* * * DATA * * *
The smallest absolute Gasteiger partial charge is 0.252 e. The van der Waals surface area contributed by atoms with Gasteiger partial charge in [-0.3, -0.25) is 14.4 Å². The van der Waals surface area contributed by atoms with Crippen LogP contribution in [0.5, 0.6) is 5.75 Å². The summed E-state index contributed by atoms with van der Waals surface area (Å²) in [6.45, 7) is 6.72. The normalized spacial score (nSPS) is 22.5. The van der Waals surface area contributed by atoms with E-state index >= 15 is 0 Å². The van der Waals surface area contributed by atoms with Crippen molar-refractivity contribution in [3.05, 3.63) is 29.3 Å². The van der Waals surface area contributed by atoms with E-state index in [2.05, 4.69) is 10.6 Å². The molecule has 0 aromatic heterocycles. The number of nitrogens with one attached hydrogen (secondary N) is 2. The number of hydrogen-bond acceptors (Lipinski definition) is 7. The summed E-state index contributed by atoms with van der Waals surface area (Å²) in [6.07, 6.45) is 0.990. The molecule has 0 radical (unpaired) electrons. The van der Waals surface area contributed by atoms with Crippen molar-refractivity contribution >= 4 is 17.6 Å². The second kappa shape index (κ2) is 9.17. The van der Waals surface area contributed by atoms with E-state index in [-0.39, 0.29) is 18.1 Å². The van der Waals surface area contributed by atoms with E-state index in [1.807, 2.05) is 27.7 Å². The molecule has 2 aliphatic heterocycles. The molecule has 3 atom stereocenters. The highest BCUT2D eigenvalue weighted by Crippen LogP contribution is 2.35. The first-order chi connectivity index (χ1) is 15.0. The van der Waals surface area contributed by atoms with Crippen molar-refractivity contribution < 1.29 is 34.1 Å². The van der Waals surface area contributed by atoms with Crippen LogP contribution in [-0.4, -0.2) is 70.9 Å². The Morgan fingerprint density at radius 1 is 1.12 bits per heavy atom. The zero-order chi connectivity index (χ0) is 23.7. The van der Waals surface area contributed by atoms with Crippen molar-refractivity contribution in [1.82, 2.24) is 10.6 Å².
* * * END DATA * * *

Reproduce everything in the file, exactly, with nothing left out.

The smallest absolute Gasteiger partial charge is 0.252 e. The van der Waals surface area contributed by atoms with Gasteiger partial charge in [-0.3, -0.25) is 14.4 Å². The van der Waals surface area contributed by atoms with Crippen LogP contribution in [0.5, 0.6) is 5.75 Å². The summed E-state index contributed by atoms with van der Waals surface area (Å²) in [6.45, 7) is 6.72. The normalized spacial score (nSPS) is 22.5. The van der Waals surface area contributed by atoms with E-state index >= 15 is 0 Å². The van der Waals surface area contributed by atoms with Crippen molar-refractivity contribution in [3.05, 3.63) is 29.3 Å². The van der Waals surface area contributed by atoms with E-state index in [2.05, 4.69) is 10.6 Å². The molecule has 0 aromatic heterocycles. The number of nitrogens with one attached hydrogen (secondary N) is 2. The number of hydrogen-bond acceptors (Lipinski definition) is 7. The summed E-state index contributed by atoms with van der Waals surface area (Å²) in [6.07, 6.45) is 0.990. The molecule has 0 radical (unpaired) electrons. The van der Waals surface area contributed by atoms with Crippen molar-refractivity contribution >= 4 is 17.6 Å². The second kappa shape index (κ2) is 9.17. The van der Waals surface area contributed by atoms with E-state index in [-0.39, 0.29) is 18.1 Å². The van der Waals surface area contributed by atoms with E-state index in [1.807, 2.05) is 27.7 Å². The molecule has 2 aliphatic heterocycles. The molecule has 3 atom stereocenters. The highest BCUT2D eigenvalue weighted by Crippen LogP contribution is 2.35. The first-order chi connectivity index (χ1) is 15.0. The van der Waals surface area contributed by atoms with Crippen molar-refractivity contribution < 1.29 is 34.1 Å². The van der Waals surface area contributed by atoms with Crippen LogP contribution in [-0.4, -0.2) is 70.9 Å². The Morgan fingerprint density at radius 1 is 1.12 bits per heavy atom. The zero-order chi connectivity index (χ0) is 23.7. The van der Waals surface area contributed by atoms with Crippen molar-refractivity contribution in [1.82, 2.24) is 10.6 Å².